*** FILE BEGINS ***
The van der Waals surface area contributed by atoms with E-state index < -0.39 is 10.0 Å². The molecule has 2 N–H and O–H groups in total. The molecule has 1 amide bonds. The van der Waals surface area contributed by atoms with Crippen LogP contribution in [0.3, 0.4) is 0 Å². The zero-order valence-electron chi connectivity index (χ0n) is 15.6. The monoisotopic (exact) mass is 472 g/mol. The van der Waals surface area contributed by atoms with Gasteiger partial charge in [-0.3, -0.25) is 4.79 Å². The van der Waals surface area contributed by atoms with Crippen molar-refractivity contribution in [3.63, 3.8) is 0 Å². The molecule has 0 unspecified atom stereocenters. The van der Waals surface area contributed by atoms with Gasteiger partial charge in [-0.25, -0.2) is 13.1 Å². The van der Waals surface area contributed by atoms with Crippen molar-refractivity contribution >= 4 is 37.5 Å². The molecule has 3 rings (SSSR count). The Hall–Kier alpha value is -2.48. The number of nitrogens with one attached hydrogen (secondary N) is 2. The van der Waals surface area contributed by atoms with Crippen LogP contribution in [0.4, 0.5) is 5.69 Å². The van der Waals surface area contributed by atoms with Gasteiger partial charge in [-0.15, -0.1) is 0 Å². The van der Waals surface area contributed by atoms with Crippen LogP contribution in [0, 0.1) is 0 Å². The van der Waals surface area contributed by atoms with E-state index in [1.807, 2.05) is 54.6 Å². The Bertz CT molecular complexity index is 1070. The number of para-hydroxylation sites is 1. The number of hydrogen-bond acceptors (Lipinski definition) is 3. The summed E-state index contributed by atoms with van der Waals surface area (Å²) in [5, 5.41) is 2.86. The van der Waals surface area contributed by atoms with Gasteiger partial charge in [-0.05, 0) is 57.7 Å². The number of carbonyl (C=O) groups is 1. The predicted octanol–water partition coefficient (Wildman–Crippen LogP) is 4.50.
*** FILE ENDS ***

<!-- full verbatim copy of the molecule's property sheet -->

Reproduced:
The van der Waals surface area contributed by atoms with E-state index < -0.39 is 10.0 Å². The molecule has 2 N–H and O–H groups in total. The molecule has 1 amide bonds. The van der Waals surface area contributed by atoms with Crippen LogP contribution in [0.3, 0.4) is 0 Å². The zero-order valence-electron chi connectivity index (χ0n) is 15.6. The monoisotopic (exact) mass is 472 g/mol. The van der Waals surface area contributed by atoms with Gasteiger partial charge in [-0.3, -0.25) is 4.79 Å². The van der Waals surface area contributed by atoms with Crippen molar-refractivity contribution in [3.63, 3.8) is 0 Å². The molecule has 0 unspecified atom stereocenters. The van der Waals surface area contributed by atoms with Gasteiger partial charge in [-0.25, -0.2) is 13.1 Å². The van der Waals surface area contributed by atoms with Crippen molar-refractivity contribution >= 4 is 37.5 Å². The molecule has 3 rings (SSSR count). The Hall–Kier alpha value is -2.48. The number of nitrogens with one attached hydrogen (secondary N) is 2. The van der Waals surface area contributed by atoms with Crippen LogP contribution in [0.4, 0.5) is 5.69 Å². The van der Waals surface area contributed by atoms with Gasteiger partial charge in [-0.15, -0.1) is 0 Å². The van der Waals surface area contributed by atoms with Crippen LogP contribution in [0, 0.1) is 0 Å². The van der Waals surface area contributed by atoms with E-state index in [1.807, 2.05) is 54.6 Å². The Bertz CT molecular complexity index is 1070. The number of para-hydroxylation sites is 1. The number of hydrogen-bond acceptors (Lipinski definition) is 3. The summed E-state index contributed by atoms with van der Waals surface area (Å²) in [5, 5.41) is 2.86. The van der Waals surface area contributed by atoms with Gasteiger partial charge in [-0.05, 0) is 57.7 Å². The number of carbonyl (C=O) groups is 1. The predicted octanol–water partition coefficient (Wildman–Crippen LogP) is 4.50.